An announcement from Corbyn brings a standing ovation from a hall full of teachers

NEU hall

An announcement from Jeremy Corbyn brought about a standing ovation from a hall full of teachers on 16 April. At the annual conference of the National Education Union, the Labour leader announced that he would end SAT tests for seven- and 11-year-olds.

“Let their imaginations roam”

Corbyn said:

At primary school in particular children need the space and freedom to let their imaginations roam.

Instead at the ages of just 7 and 11 we put them through the unnecessary pressure of national exams.

I think that’s wrong…

Teachers are reporting instances of sleeplessness, anxiety and depression in primary school children during exam periods. And it’s even worse for children with special educational needs and disabilities.

One teacher said the exams “reinforce everything they can’t do instead of what they’re good at”…

These excessive exams are not driving up standards but they are driving up stress both for children and for teachers…

So today I can give you this commitment: the next Labour government will scrap primary school SATs for seven and eleven year olds.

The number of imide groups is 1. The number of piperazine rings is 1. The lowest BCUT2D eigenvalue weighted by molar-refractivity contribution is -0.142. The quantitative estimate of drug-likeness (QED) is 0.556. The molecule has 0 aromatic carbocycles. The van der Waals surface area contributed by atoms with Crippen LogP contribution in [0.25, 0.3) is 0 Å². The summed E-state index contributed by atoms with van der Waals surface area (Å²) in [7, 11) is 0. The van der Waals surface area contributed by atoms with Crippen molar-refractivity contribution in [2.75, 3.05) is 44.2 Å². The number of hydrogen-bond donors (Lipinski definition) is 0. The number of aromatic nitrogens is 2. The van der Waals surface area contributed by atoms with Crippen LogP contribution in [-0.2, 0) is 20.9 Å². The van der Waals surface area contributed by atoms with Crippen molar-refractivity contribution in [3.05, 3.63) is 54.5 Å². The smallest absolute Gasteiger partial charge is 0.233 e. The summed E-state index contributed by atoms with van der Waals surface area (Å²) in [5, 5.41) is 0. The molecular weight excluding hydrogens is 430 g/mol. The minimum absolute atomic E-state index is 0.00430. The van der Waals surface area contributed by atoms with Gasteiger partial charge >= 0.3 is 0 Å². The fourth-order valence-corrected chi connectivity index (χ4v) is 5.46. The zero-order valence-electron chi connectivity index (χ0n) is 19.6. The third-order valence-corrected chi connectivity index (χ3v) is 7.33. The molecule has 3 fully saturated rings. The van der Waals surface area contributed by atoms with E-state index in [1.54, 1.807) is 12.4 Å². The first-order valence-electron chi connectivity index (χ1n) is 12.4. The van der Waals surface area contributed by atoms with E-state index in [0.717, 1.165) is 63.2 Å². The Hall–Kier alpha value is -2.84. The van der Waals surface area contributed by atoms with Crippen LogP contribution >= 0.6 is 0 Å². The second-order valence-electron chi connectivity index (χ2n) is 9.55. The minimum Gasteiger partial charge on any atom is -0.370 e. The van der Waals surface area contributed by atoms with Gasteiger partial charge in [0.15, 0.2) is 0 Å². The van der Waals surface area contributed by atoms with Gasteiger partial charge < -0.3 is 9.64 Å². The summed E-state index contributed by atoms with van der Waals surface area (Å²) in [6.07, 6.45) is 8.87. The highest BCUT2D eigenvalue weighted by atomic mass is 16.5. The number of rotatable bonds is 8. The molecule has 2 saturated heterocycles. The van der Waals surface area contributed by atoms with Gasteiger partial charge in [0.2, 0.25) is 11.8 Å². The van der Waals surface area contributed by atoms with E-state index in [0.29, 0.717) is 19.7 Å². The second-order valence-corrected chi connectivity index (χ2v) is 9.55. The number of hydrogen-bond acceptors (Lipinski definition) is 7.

A former teacher told The Canary that, in primary school, SATs are used to generate concrete predictions for GCSE results, despite how young the pupils are.

The market has “invaded our schools”

In his speech, Corbyn also called out the ongoing privatisation of our school system:

The language and methods of the market have invaded our schools and universities and encroached on young people’s learning.

Academies and free schools have brought the private sector into the heart of our children’s education.

But have they improved results? Have they empowered parents? You know the answer to those questions.

The Labour leader then flagged up the ‘top-slicing‘ in the controversial academy system:

What they have done is introduce the concept of multi-academy trusts with chief executives on salaries of as much as £420,000.

So I’m proud that at the Labour Party conference last September, Angela Rayner our shadow education secretary announced that the next Labour government will immediately end the academy and free schools programmes.

“National education service”

The Labour leader also reiterated the party’s flagship pledge for lifelong free education:

And at the centre of that agenda is the creation of a national education service which will be the great legacy of the next Labour government.

It will remove the corporations from the classroom and the campus.

Because we believe that education is a right not a commodity to be bought and sold.

The national education service will make education freely available to everyone whatever their age from cradle to grave – just like the NHS.

The pledge stands in contrast to Conservative austerity. Six unions recently warned that schools face a shortfall in funding of £5.4bn, despite new spending commitments from the government.

Featured image via screenshot

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